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Tuesday, Oct. 2, 2007

ATOMIC POWER AT ANY COST?

Population woes said best served by aiding women


Staff writer

Japan should champion greater opportunities for female and immigrant workers and set the trend in alleviating the problems it faces with its rapidly aging population — problems that are bound to confront all industrialized nations, visiting journalists from France told a recent symposium in Tokyo.

News photo
French journalists (from left) Marc Epstein of L'Express, Pauline Damour of Challenges, Frederic Lemaitre of Le Monde, Muriel Motte of Le Figaro and Philippe Escande of Les Echos take part in a Sept. 14 symposium at Keidanren Kaikan in Tokyo. YOSHIAKI MIURA PHOTO

The journalists cited the experience of France, where government steps to support working mothers have achieved a rare turnaround in the nation's birthrate since the 1990s.

The French journalists spoke Sept. 14 at a symposium organized by Keizai Koho Center, the public relations arm of the Japan Business Federation (Nippon Keidanren), after a weeklong series of exchanges with government officials, politicians, economists and businesspeople.

Giving his impression of the exchanges, Philippe Escande, an editorialist at the newspaper Les Echo, said it seems like Japan is shrouded in a national melancholy. "I wonder if Japan is in a midlife crisis, relishing its good old past while worried about its future," he told the audience.

Escande said the common source of concern voiced by the people here is Japan's depopulation trend — and the pessimistic scenario that its declining birthrate and aging population will curb consumption and investments in the future, bringing down the economy as a whole.

Japan's population as of March 31 declined by 1,554 from a year earlier to 127,053,471 for the second consecutive year of decline, with the elderly — defined as those aged 65 or older — accounting for a record 21 percent of the total.

A Health, Labor and Welfare Ministry forecast released in December said that assuming Japan's fertility rate will stand at the 2005 figure of 1.26, the population will fall to less than 90 million by 2055. The fertility rate — the estimated number of children born to a woman during her lifetime — rose to 1.32 in 2006 for the first increase in six years, but officials say the long-term downward trend remains unchanged.

Japan, however, should view the situation as an opportunity, Escande said, indicating the nation may be able to create new social, economic and industrial models as the first country to manage the demographic problem that will later hit every developed economy — and ultimately emerging economies like China as well.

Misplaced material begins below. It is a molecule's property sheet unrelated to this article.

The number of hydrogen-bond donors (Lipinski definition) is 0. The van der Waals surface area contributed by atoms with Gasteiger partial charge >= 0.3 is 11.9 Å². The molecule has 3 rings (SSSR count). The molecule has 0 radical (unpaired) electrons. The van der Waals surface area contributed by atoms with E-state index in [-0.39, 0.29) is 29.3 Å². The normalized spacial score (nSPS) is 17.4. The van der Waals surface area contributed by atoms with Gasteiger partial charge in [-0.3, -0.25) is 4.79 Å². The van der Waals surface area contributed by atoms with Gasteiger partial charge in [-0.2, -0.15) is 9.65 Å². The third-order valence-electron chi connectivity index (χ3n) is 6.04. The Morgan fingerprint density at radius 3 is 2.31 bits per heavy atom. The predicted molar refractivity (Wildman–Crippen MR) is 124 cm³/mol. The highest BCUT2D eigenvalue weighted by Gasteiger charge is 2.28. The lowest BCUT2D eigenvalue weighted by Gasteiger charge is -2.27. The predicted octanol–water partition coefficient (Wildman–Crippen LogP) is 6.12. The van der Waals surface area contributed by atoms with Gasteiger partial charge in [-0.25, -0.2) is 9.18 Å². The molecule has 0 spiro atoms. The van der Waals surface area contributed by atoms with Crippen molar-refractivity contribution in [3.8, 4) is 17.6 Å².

France is often cited as a rare mature economy that has achieved a birthrate turnaround, and Escande said demography is not as serious a problem in his country as it is in Japan.

The fertility rate rose to 2.0 in France in 2006, up from 1.92 in the previous year and marking the highest level in 30 years, the National Institute for Statistics and Economic Studies said in January. The figure has been rising since it marked a low of 1.66 in 1994.

However, that does not mean the French are all that optimistic about their future, he said, noting many believe the social security situation in the years to come will be worse than today.

On ways to make up for its anticipated manpower shortage, Pauline Damour, a senior business reporter for the Challenges business monthly, urged Japan to be more positive about immigrant labor and make better use of women, who still face various disadvantages trying to keep working after childbirth.

Damour said France's birthrate turned upward as a result of various measures introduced by the government to help women continue working while raising children.

In France, government spending on financial support for families raising children accounts for about 3 percent of its gross domestic product, compared with roughly 0.6 percent in Japan, she said.

In Japan, women in managerial positions in companies and the public sector are still far fewer than in other industrialized countries, Damour said. No Japanese was among Forbes magazine's 2007 list of the 100 most influential women in the world, which was topped by German Chancellor Angela Merkel, she added.

"Women do work in Japan, but the number of them in responsible positions are still low in comparison with world standards," she said, noting women account for only about 10 percent of company mangers in this country.

French President Nicholas Sarkozy has included six women in the Cabinet launched this year in a bid to achieve a better gender balance within his team, she said. The 17-member Cabinet launched last week by new Prime Minister Yasuo Fukuda has only two female members — unchanged from that of his predecessor, Shinzo Abe.

Support for working mothers also depends on their employers, Damour said, citing the examples of an increasing number of American firms that have established nursery facilities at their offices.

Frederic Lemaitre, an editorialist with Le Monde, said French companies are legally required to make sure female employees who return to the job after childbirth hold the same position they vacated.

The companies are aware that failure to pay attention to such issues would crate a negative public image, he said, adding firms release data on the balance between male and female workers in every department so consumers have a favorable image.

But despite legal protections and court rulings that mandate equal pay among men and women who are in charge of the same kinds of jobs, discrepancies remain in many French companies, where women's wages are 15 percent to 20 percent lower than their male counterparts, Lemaitre said.



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